Police hunting missing Brit hiker Esther Dingley to hold summit over her disappearance
FRENCH and Spanish police hunting missing Brit hiker Esther Dingley are to hold a summit on her mystery disappearance after failing to find no trace of her.
Esther, 37, vanished more than three weeks ago while on a solo hike in the Pyrenees which straddle France and Spain and was last heard of on November 22.
She sent boyfriend Dan Colegate a picture of herself on top of the 2738m Pico Salvaguardia and was due to return to their shared farmhouse home in Gascony, south-west France, three days later but failed to show up leaving him and cops baffled.
French police captain Jean Marc Bordinaro confirmed to The Sun he would be having a crunch meeting with Spanish colleagues later this week at a secret location after bad weather halted the search.
Investigators are looking at the possibility that she had an accident or fell victim to a criminal act.
Capt Bordinaro has admitted the possibility that travel blogger suffered a mountain accident is a “strong” one.
While Spanish Civil Guard cops have only admitted publicly “all options are open” but have said privately they feel the mountain accident hypothesis is the “most likely.”
Mr Bordinaro confirmed: “French officers probing Esther disappearance will meet with detectives from Huesca in Spain later this week.
“The meeting will be a face-to-face one and will take place in Spain but the day has yet to be finalised.
"We are exchanging information on a regular basis but this will be a good chance to pinpoint exactly what has been done so far and decide where we go from here.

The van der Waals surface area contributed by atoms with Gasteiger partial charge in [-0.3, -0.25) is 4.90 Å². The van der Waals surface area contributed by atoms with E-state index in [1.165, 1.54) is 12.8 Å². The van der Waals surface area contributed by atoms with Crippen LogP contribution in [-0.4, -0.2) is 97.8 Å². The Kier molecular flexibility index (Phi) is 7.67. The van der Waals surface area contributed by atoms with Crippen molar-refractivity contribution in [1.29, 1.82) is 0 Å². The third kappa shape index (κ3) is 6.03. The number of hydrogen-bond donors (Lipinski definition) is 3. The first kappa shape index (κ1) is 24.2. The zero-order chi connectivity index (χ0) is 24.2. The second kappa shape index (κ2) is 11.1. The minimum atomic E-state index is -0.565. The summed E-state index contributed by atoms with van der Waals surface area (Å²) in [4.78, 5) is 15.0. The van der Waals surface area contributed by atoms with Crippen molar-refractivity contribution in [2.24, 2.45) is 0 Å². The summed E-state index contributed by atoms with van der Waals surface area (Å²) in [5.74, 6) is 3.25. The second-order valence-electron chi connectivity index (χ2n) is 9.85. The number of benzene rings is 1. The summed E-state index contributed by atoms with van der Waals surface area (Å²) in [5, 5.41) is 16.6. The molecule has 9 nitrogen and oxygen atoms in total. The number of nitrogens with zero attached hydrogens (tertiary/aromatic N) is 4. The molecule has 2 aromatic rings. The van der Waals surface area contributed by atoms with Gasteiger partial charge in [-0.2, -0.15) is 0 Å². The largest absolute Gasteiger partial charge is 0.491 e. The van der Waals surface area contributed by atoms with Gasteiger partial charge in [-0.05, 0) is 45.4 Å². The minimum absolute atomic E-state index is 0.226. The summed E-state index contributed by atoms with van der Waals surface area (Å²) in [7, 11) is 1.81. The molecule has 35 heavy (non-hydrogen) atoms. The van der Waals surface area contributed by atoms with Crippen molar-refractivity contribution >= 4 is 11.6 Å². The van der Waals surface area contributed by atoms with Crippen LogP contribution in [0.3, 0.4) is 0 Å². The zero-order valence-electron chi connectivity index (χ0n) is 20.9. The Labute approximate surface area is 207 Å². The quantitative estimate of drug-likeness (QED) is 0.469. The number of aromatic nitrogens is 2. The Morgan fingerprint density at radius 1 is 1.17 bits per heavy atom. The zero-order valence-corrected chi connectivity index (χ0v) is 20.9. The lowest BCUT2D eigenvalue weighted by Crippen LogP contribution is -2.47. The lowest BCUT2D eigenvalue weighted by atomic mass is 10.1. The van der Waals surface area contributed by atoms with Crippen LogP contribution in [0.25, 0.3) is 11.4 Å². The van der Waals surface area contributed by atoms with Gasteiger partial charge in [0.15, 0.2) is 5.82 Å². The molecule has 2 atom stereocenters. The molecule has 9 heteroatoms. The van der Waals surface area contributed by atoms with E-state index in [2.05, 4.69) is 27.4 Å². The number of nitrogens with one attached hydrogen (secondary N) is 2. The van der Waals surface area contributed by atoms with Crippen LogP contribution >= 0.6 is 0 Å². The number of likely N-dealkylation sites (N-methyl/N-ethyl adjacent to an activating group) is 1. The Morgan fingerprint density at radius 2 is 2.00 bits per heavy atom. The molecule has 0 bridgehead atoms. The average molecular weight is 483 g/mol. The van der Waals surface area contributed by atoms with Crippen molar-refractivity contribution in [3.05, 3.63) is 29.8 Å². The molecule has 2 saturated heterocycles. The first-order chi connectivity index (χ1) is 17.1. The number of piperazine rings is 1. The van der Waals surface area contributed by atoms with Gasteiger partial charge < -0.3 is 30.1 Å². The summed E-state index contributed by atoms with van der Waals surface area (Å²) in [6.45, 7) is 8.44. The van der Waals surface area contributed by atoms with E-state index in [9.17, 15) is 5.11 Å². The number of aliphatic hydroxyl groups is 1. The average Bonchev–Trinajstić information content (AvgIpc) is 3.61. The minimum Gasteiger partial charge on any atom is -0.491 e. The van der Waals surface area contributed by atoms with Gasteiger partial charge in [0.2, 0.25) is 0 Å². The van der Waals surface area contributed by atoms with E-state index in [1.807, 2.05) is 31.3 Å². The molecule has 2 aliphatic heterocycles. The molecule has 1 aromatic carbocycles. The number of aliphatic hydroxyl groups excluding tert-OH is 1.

“Because of the suspension of the mountain search we are focusing on two lines of inquiry at the moment which are that she disappeared voluntarily or someone else had a hand in her disappearance.''
Expert mountain guide Patrice Lagleize, who has been involved in mountain rescue for 30 years, told The Sun: ''I am convinced she either had an accident or fell ill while at the summit.
''The weather that day was very warm, it was 20C in the morning and people were hiking in shorts but by the end of the day it had dropped on the French side to just below freezing – a sudden drop in temperature like that could easily have caught her out.
''What is strange though is that even though this is the most likely outcome no trace of her has been found but with the bad weather now it will be many weeks before more thorough searches can take place.
''Sadly people have gone missing before in those mountains and they do eventually turn up when their bodies are found after the snow melts but one thing for sure is that she is unlikely to have been attacked by a bear or fallen into a lake.''
Esther’s devastated boyfriend has blasted claims by French police there was “tension” in their relationship and she had wanted to carry on with their nomadic lifestyle despite his desire to settle down.
The claim has fuelled speculation she may have wanted to disappear which Mr Bordinaro has admitted they have not yet been able to eliminate.
He said the Gendarmerie had no current plans to question Oxford graduate Mr Colegate again to see if he could offer any more clues to Esther’s whereabouts.
He has already been spoken to twice by French police and once by Spanish police as a witness.
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